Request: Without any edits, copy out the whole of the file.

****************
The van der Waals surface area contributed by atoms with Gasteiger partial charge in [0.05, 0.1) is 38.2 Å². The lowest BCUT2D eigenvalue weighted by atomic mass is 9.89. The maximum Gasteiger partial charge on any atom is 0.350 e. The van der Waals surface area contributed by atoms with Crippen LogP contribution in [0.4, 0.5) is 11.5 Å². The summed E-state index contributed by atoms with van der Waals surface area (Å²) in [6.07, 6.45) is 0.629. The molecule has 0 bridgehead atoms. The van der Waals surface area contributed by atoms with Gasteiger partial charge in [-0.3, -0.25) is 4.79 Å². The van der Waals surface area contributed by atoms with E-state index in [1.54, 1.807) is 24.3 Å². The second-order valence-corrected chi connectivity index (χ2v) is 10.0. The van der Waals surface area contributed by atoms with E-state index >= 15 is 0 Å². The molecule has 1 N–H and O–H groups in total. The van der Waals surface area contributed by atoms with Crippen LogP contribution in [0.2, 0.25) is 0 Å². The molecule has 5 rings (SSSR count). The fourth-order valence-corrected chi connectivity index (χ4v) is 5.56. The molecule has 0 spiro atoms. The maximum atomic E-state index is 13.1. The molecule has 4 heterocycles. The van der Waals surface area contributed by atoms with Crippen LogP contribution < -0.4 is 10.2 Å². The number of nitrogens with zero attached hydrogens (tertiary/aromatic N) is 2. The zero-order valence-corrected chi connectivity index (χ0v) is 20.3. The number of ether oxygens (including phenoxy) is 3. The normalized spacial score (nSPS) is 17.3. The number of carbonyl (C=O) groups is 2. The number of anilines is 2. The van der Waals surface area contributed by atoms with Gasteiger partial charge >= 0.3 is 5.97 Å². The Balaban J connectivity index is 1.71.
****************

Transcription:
The van der Waals surface area contributed by atoms with Gasteiger partial charge in [0.05, 0.1) is 38.2 Å². The lowest BCUT2D eigenvalue weighted by atomic mass is 9.89. The maximum Gasteiger partial charge on any atom is 0.350 e. The van der Waals surface area contributed by atoms with Crippen LogP contribution in [0.4, 0.5) is 11.5 Å². The summed E-state index contributed by atoms with van der Waals surface area (Å²) in [6.07, 6.45) is 0.629. The molecule has 0 bridgehead atoms. The van der Waals surface area contributed by atoms with Gasteiger partial charge in [-0.3, -0.25) is 4.79 Å². The van der Waals surface area contributed by atoms with E-state index in [1.54, 1.807) is 24.3 Å². The second-order valence-corrected chi connectivity index (χ2v) is 10.0. The van der Waals surface area contributed by atoms with E-state index >= 15 is 0 Å². The molecule has 1 N–H and O–H groups in total. The van der Waals surface area contributed by atoms with Crippen LogP contribution in [0.2, 0.25) is 0 Å². The molecule has 5 rings (SSSR count). The fourth-order valence-corrected chi connectivity index (χ4v) is 5.56. The molecule has 0 spiro atoms. The maximum atomic E-state index is 13.1. The molecule has 4 heterocycles. The van der Waals surface area contributed by atoms with Crippen LogP contribution < -0.4 is 10.2 Å². The number of nitrogens with zero attached hydrogens (tertiary/aromatic N) is 2. The zero-order valence-corrected chi connectivity index (χ0v) is 20.3. The number of ether oxygens (including phenoxy) is 3. The normalized spacial score (nSPS) is 17.3. The number of carbonyl (C=O) groups is 2. The number of anilines is 2. The van der Waals surface area contributed by atoms with Gasteiger partial charge >= 0.3 is 5.97 Å². The Balaban J connectivity index is 1.71.